Lesson 2 – “Everyone wants to give you something, you just have to figure out what it is”.

Let’s start this article not with Lacan but with this guy:

Hardy Amies

His name was Hardy Amies. In the last post we looked at how the imaginary is never simply imaginary, that the realm of images has to be supported by a symbolic validation or sanction. We can continue this theme with reference to a beautifully Lacanian truism made by the man above, encapsulated in one of his throwaway remarks: “Everyone wants to give you something. You just have to find out what it is.”

Hardy Amies, ostensibly, lived in the imaginary register – he was a fashion designer. Indeed, one of great note, rising to become dressmaker to the Queen of England.

Hardy Amies Making Dresses

But Hardy was not just a fashion designer. He was also a spymaster. As well as spending his formative years making dresses, during the Second World War he was part of the British intellgence service’s Special Operations Executive and orchestrated a campaign of counterinsurgency against the Nazis in Belgium known by the codename Operation Ratweek.

More on him later.

But first, with his remark in mind, let’s look at some of the ways in which people talk about themselves without talking about themselves.

Of the unconscious we do not speak, we are spoken.

“When I set myself the task of bringing to light what human beings keep hidden within them, not by the compelling power of hypnosis, but by observing what they say and what they show, I thought the task was a harder one than it really is. He that has eyes to see and ears to hear may convince himself that no mortal can keep a secret. If his lips are silent, he chatters with his finger-tips; betrayal oozes out of him at every pore. And thus the task of making conscious the most hidden recesses of the mind is one which it is quite possible to accomplish” (Freud, SE VII, 78).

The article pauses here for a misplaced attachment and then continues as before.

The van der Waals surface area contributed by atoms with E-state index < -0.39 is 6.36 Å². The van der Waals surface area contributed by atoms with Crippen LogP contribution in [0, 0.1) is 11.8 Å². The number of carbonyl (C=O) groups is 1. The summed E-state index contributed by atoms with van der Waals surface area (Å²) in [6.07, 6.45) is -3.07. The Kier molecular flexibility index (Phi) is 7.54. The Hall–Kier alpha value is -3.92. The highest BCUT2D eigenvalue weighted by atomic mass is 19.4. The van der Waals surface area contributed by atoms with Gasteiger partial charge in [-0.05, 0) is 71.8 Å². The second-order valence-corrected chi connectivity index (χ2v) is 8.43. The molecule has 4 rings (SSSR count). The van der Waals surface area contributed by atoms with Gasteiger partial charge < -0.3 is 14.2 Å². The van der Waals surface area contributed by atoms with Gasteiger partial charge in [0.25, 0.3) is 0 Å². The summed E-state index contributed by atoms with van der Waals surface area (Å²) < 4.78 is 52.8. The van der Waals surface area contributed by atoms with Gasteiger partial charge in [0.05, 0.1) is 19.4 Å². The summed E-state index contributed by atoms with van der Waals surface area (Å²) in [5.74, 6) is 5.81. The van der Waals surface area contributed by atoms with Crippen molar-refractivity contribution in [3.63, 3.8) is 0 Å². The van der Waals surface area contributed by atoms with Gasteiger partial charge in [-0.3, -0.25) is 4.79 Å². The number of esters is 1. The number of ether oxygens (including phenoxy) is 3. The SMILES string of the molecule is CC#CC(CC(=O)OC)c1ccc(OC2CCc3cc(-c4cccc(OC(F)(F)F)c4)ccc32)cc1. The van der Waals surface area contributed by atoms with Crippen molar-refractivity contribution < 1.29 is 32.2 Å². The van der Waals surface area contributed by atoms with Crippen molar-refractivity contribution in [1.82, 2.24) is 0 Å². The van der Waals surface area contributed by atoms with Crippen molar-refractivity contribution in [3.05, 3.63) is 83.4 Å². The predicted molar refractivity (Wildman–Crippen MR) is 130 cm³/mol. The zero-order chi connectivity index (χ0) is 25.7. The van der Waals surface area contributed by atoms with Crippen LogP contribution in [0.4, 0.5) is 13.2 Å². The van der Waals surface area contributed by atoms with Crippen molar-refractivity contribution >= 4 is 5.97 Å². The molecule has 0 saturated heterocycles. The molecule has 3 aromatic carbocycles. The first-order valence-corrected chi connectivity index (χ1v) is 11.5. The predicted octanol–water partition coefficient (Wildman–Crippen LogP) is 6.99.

Lacan’s adage that “a signifier is what represents the subject to another signifier” (Écrits, 819) implies a conception of the subject as an effect of the signifier, subject to a division by what Lacan repeatedly calls the “defiles of the signifier” (ibid, 618, 811, 895). This is why Lacan writes the subject – S – with a bar through it – $. One implication of this is that what someone says carries a signification quite different to the one they intended. Very often, they say more about themselves than the thing that they are – ostensibly – talking about. When it comes to the unconscious we do not speak, we are spoken.

Talking about yourself without talking about yourself is an extremely common phenomenon that all Lacanians will easily be able to recognise in everyday life. Very often, if we allow someone the time and space to talk about pretty much any topic they choose we find that the conversation eventually starts to shade off into something that, although apparently unrelated or impersonal, is actually very specific and very telling of their own circumstances. Quite unbeknownst to them, they have found a roundabout way of talking about themselves or how they see themselves.

The subject receives his message from the other in inverted form

Here’s a beautiful little anecdote from Lacan’s practice that illustrates how Lacan played on this fact to make it a lever in a psychoanalysis. It’s from an anecdote reported in Jean Alloch’s Les Impromptus de Jacques Lacan (Lacan’s Quips). A man comes to see Lacan for a psychoanalysis. We can imagine that Lacan asked him about himself – his ‘story’ – in whatever way he wanted to express it. At some point the conversation went like this:

The analysand:
– My grandmother was very beautiful…
– That’s absolutely right!

(Les Impromptus de Jacques Lacan, Jean Allouch, p.108).